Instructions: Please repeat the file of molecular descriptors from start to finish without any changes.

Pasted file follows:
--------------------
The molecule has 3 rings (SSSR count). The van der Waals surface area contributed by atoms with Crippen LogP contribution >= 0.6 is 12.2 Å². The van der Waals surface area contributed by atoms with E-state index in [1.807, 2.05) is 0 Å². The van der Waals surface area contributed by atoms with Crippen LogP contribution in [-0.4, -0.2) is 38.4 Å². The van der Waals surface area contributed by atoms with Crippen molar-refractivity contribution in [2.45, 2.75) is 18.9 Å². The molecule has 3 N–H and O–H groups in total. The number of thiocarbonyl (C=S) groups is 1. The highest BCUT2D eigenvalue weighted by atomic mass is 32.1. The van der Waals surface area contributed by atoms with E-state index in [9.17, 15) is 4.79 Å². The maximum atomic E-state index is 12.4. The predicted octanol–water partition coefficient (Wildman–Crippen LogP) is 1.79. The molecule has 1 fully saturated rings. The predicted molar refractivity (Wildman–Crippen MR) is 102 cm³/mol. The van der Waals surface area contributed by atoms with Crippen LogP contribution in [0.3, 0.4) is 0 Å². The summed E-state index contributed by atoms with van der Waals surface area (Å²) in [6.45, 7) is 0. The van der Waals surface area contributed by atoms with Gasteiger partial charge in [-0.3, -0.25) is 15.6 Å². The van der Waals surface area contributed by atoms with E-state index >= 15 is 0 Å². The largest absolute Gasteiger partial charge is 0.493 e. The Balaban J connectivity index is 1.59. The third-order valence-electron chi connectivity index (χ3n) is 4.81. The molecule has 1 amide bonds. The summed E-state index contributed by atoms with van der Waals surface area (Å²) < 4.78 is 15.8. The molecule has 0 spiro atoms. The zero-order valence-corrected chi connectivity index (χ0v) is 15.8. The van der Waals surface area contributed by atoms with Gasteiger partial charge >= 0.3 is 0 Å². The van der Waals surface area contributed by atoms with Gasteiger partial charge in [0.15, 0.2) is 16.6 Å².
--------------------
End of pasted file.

The molecule has 3 rings (SSSR count). The van der Waals surface area contributed by atoms with Crippen LogP contribution >= 0.6 is 12.2 Å². The van der Waals surface area contributed by atoms with E-state index in [1.807, 2.05) is 0 Å². The van der Waals surface area contributed by atoms with Crippen LogP contribution in [-0.4, -0.2) is 38.4 Å². The van der Waals surface area contributed by atoms with Crippen molar-refractivity contribution in [2.45, 2.75) is 18.9 Å². The molecule has 3 N–H and O–H groups in total. The number of thiocarbonyl (C=S) groups is 1. The highest BCUT2D eigenvalue weighted by atomic mass is 32.1. The van der Waals surface area contributed by atoms with E-state index in [9.17, 15) is 4.79 Å². The maximum atomic E-state index is 12.4. The predicted octanol–water partition coefficient (Wildman–Crippen LogP) is 1.79. The molecule has 1 fully saturated rings. The predicted molar refractivity (Wildman–Crippen MR) is 102 cm³/mol. The van der Waals surface area contributed by atoms with Crippen LogP contribution in [0.3, 0.4) is 0 Å². The summed E-state index contributed by atoms with van der Waals surface area (Å²) in [6.45, 7) is 0. The van der Waals surface area contributed by atoms with Gasteiger partial charge in [-0.3, -0.25) is 15.6 Å². The van der Waals surface area contributed by atoms with E-state index >= 15 is 0 Å². The largest absolute Gasteiger partial charge is 0.493 e. The Balaban J connectivity index is 1.59. The third-order valence-electron chi connectivity index (χ3n) is 4.81. The molecule has 1 amide bonds. The summed E-state index contributed by atoms with van der Waals surface area (Å²) < 4.78 is 15.8. The molecule has 0 spiro atoms. The zero-order valence-corrected chi connectivity index (χ0v) is 15.8. The van der Waals surface area contributed by atoms with Gasteiger partial charge >= 0.3 is 0 Å². The van der Waals surface area contributed by atoms with Gasteiger partial charge in [0.15, 0.2) is 16.6 Å².